I think you mean that real men don’t wear padding, helmets and use other players to block. :slight_smile:

Earth 0
Sun 1
on penalties

A goal scored late in the game might well change the teams strategy to “let’s just pass the ball around a lot to each other and annoy the crowd”.

Lots of sports do the same thing.

::stupid nitpick:: Not really - with NFL (professional league) rules, it’s nearly impossible to score a touchdown in the 74th minute. Anything after the 60th minute is sudden-death overtime, which is usually decided within the first 5-10 minutes by a field goal. ::sorry - couldn’t help it::

To the OP: the way I see it, it’s done for the same reason they report what quarter scoring was done in American football (continuing the analogy). To wit - a bit more information about the ‘story’ of the game.

You’re right, they play rugby. :smiley: [/hijack]

Officially, American football reports scores with the time remaining in each quarter.

Smith 11 pass from Jones (Johnson kick) 11:15 in the 2nd

And in hockey, the time is reported as time elapsed.

Gagne 5 (Moose, Squirrel) 19:59 in the 2nd (i.e., with one second left.)

I think he was talking about real time, in which case the 74th minute of a game typically corresponds to somewhere between the third and fourth minute of actual play. (Not including breaks for commercials.)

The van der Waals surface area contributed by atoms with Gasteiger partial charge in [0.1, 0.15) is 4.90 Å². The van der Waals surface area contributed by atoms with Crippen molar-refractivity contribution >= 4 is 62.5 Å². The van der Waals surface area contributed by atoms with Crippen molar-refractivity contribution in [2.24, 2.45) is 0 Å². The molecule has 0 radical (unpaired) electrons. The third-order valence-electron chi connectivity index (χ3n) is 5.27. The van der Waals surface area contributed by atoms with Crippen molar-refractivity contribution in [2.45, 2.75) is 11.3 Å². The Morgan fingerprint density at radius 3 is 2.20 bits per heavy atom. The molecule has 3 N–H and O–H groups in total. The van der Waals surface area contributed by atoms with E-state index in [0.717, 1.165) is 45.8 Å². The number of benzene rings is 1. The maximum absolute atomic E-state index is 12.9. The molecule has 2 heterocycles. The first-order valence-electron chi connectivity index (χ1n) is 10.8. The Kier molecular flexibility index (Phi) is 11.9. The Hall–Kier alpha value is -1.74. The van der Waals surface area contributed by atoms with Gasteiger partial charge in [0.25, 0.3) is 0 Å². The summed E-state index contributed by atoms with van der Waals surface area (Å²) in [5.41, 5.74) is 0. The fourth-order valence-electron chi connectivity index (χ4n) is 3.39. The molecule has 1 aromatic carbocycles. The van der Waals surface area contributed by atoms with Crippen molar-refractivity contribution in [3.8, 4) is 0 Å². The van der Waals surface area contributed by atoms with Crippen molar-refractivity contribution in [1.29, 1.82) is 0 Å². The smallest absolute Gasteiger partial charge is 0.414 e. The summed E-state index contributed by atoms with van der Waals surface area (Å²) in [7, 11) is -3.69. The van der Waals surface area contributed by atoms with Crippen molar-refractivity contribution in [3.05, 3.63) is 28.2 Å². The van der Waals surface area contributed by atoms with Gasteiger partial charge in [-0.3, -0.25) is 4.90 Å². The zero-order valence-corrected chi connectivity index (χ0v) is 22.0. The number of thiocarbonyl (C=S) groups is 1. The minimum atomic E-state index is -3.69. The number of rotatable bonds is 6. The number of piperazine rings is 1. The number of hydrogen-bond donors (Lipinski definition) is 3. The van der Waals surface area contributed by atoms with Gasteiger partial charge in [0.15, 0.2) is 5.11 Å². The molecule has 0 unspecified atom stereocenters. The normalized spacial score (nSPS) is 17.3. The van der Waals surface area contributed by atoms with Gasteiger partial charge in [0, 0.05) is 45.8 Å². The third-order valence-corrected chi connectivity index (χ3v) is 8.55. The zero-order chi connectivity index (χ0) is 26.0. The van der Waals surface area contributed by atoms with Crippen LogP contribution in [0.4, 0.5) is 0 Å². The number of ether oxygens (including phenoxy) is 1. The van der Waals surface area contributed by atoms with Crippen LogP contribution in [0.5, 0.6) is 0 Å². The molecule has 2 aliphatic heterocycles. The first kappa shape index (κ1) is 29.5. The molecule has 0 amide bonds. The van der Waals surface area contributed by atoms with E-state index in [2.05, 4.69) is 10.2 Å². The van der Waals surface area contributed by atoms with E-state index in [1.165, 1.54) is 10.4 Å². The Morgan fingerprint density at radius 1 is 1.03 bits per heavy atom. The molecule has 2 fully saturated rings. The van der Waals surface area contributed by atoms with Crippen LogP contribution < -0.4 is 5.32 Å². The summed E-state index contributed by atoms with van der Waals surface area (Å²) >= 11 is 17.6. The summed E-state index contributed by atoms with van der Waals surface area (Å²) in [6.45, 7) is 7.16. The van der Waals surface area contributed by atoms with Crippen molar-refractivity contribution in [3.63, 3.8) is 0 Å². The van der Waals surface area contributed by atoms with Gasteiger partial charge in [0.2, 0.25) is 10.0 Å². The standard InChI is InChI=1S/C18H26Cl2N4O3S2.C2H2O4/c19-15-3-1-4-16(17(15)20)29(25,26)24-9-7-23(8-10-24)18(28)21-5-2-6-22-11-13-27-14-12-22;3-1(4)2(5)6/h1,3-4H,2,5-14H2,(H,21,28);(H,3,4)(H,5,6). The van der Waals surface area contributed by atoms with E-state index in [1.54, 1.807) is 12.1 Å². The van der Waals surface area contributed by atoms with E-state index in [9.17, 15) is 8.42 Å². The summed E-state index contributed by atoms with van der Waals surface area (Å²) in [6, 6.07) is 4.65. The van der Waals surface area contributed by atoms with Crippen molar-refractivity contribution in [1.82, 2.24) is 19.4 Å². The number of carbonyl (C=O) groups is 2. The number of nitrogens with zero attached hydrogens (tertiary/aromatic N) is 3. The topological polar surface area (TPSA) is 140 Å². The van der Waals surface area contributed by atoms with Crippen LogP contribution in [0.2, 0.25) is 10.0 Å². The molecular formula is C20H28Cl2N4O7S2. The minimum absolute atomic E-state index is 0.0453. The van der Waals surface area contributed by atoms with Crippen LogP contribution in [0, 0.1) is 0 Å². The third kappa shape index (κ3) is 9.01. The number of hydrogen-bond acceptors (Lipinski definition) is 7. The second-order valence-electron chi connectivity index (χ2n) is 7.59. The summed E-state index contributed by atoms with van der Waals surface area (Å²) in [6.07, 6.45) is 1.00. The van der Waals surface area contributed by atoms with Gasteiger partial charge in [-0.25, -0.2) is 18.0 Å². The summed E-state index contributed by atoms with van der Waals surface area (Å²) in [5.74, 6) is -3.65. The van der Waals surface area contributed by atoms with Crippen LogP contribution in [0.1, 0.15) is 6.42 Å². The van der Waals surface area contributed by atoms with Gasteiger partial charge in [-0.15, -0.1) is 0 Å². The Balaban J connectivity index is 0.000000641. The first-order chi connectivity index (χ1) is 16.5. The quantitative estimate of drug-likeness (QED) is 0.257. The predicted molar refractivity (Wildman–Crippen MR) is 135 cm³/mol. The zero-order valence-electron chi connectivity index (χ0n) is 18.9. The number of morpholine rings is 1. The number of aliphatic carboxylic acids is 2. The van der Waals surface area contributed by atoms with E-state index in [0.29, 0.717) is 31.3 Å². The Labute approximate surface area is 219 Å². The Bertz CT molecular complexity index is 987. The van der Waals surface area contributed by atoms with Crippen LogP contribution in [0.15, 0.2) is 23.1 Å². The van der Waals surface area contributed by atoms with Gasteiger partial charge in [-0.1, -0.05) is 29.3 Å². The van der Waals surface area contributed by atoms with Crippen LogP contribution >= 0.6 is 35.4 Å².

As Chez Guevara says it is possible to bet on the time the goal/s are scored.
What he never mentioned is that you can also bet on score at both FT and HT and who scores

A couple years back, Osasuna had a very long string of 0-1s with the goal scored above the 90th minute, in the “extra time” alloted by the refs to make up for time lost during gameplay.

That was one year the “extra time” rules got cursed very, very heartily by every Osasuna fan…

When goals are scored does affect strategy. An example: phase one of a tournament. Team A already has enough points from previous matches to be in phase two, no matter what they do in the current game. They’ll often do things like bench the usual suspects and use the usual benchwarmers as starters instead; or go for a defensive play and don’t bother much with scoring… but, if they’re going for this defensive play and the other team scores, then move to a more agressive form of play. If the other team’s goal has been in minute 87, the probability of getting a tie or an overturn will be lower than if it has been in minute 5… for reasons which I hope I don’t need to explain!

Many teams go “brick wall” when they don’t have anything to win, strategically, from a victory, nor much to lose. Last games in the local league and your team is neither top nor bottom of its division, for example. Brick wall tactics are easier and safer than “fancy play” or agressive tactics, why risk a forward’s legs being broken by some overeager defense when a victory doesn’t give you anything?

It’s worth mentioning that if the score is 1-1, 0-0 etc after 90 mins and the game goes to extra time (in cup games)

The score at the end of extra time is not recognised by the bookmakers, they pay out on the score at the end of normal time

Of course, a game that close to ending in a tie only to be decided by a TD would either have been very exciting or very boring.